Lamar student receives prestigious Goldwater Scholarship
Keeley Townley-Smith, a physics and electrical engineering major at Lamar University, has been selected as the second Lamar student to receive the prestigious Barry M. Goldwater Scholarship. The Barry M. Goldwater Scholarship and Excellence in Education Program was established by the United States Congress in 1986 in honor of former United States Senator and 1964 presidential candidate Barry Goldwater, a republican from Arizona. Its goal is to provide a continuing source of highly qualified scientists, mathematicians and engineers by awarding scholarships to college students who intend to pursue careers in these fields.
Recently named as one of two David J. Beck Fellows selected for 2014, Townley-Smith plans to complete an internship at the National Institute of Standards and Technology in Gaithersburg, Md. with the atomic spectroscopy group this summer and graduate in May 2016.
“Lamar University has provided me countless opportunities,” she said. “I have had the chance to do research as an undergraduate, participate in several conferences and of course, obtaining two degrees which I can use to get a good job in the future.”
The Goldwater Scholarship is the most prestigious undergraduate award given in the sciences to only 300 college sophomores and juniors nationwide. A maximum of $7,500 per academic year is granted. The scholarship is awarded based on merit and the actual amount given is based on financial need.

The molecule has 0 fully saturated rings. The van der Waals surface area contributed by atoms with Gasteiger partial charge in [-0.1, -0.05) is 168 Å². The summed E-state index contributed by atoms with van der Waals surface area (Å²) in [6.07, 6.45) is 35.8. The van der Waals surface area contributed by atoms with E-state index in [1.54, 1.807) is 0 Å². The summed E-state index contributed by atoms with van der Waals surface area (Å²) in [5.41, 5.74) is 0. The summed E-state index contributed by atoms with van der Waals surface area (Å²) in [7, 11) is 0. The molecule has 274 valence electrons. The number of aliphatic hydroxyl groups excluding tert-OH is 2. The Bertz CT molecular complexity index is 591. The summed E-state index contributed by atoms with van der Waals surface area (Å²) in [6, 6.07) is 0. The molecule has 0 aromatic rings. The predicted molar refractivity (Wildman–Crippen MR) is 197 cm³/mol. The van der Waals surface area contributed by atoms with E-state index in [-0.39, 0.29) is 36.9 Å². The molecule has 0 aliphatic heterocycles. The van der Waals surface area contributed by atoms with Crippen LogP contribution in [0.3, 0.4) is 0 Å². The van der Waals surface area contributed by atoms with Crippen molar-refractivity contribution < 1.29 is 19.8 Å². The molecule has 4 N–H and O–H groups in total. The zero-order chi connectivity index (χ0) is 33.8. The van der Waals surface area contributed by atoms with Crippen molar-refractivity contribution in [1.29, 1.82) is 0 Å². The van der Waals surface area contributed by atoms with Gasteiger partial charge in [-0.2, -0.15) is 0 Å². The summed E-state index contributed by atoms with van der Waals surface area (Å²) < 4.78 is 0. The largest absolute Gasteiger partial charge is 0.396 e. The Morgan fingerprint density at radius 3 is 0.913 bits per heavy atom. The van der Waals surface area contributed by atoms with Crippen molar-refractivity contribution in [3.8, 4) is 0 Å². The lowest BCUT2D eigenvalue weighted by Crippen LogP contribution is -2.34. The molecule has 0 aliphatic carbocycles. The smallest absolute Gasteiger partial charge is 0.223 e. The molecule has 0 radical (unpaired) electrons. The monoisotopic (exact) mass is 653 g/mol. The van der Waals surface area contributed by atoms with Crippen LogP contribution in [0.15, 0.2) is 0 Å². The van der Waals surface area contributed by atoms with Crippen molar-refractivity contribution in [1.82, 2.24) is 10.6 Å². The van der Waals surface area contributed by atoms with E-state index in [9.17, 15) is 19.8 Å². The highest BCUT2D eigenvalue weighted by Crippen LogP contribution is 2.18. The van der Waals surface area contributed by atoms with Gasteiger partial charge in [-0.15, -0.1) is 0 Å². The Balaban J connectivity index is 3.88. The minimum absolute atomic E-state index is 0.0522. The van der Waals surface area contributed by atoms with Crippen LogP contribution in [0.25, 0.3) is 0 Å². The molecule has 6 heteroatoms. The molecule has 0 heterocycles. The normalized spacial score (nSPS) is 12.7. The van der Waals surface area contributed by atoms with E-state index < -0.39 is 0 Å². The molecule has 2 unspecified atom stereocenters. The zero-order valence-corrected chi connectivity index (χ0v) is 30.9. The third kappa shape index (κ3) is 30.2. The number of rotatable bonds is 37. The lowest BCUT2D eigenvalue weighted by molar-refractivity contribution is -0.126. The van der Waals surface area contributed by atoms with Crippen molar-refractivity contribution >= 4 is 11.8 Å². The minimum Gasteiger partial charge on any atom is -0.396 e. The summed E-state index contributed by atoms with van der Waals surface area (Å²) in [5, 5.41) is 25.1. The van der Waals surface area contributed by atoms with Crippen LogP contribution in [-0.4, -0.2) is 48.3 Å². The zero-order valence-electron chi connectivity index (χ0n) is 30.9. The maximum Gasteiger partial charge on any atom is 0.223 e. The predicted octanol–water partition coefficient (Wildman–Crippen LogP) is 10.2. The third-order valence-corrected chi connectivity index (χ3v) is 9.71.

“Keeley has crafted an enviable undergraduate record,” said Steve Doblin, provost and vice president for academic affairs. “We are very proud of her and her accomplishments and cannot wait to see what is next for her.”
Townley-Smith first heard of the Goldwater Scholarship back in fall 2012 when Joseph Young, Lamar's first Goldwater recipient, came to talk to students about his physics research and getting into graduate school.
“He mentioned the Goldwater award,” she said. “But at the time, I wouldn't have even dreamed to apply for it, let alone receive the honor. This scholarship is not so much about the money but more about the prestige that it will bring to Lamar University and me when I apply to graduate school.”
She chose to attend Lamar University because it was close to home, generous in scholarship money and had the good campus environment she wanted. She also said that she was drawn to the prominence of the renowned LU engineering program.
Townley-Smith is involved in the STAIRSTEP program and the physics honor society, Sigma Pi Sigma. She is planning to go to graduate school and pursue a Ph.D. in physics and engineering. The opportunity to conduct research on a daily basis in the areas of optics, atomic and molecular physics would be her dream job.
“I would be happy at either a university or national institution,” she said. “At some point in my life, I would also like to teach.”
For more information about the Goldwater Scholarship, visit https://goldwater.scholarsapply.org/.